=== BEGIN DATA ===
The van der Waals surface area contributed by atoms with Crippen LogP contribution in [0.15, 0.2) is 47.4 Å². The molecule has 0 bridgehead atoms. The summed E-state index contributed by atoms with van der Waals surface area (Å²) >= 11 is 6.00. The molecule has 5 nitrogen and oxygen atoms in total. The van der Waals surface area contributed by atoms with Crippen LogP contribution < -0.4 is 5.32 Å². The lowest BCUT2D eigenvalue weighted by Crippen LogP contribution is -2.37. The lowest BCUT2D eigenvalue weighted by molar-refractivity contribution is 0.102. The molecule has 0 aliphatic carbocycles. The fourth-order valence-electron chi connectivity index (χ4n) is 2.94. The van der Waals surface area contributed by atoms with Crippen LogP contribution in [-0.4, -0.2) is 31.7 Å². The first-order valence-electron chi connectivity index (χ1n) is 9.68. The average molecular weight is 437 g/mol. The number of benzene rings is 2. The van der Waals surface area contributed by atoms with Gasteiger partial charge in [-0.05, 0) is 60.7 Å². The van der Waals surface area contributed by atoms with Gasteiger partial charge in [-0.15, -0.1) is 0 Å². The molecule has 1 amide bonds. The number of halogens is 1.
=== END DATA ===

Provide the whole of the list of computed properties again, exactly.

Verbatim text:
The van der Waals surface area contributed by atoms with Crippen LogP contribution in [0.15, 0.2) is 47.4 Å². The molecule has 0 bridgehead atoms. The summed E-state index contributed by atoms with van der Waals surface area (Å²) >= 11 is 6.00. The molecule has 5 nitrogen and oxygen atoms in total. The van der Waals surface area contributed by atoms with Crippen LogP contribution < -0.4 is 5.32 Å². The lowest BCUT2D eigenvalue weighted by Crippen LogP contribution is -2.37. The lowest BCUT2D eigenvalue weighted by molar-refractivity contribution is 0.102. The molecule has 0 aliphatic carbocycles. The fourth-order valence-electron chi connectivity index (χ4n) is 2.94. The van der Waals surface area contributed by atoms with Crippen LogP contribution in [-0.4, -0.2) is 31.7 Å². The first-order valence-electron chi connectivity index (χ1n) is 9.68. The average molecular weight is 437 g/mol. The number of benzene rings is 2. The van der Waals surface area contributed by atoms with Gasteiger partial charge in [-0.05, 0) is 60.7 Å². The van der Waals surface area contributed by atoms with Gasteiger partial charge in [-0.15, -0.1) is 0 Å². The molecule has 1 amide bonds. The number of halogens is 1.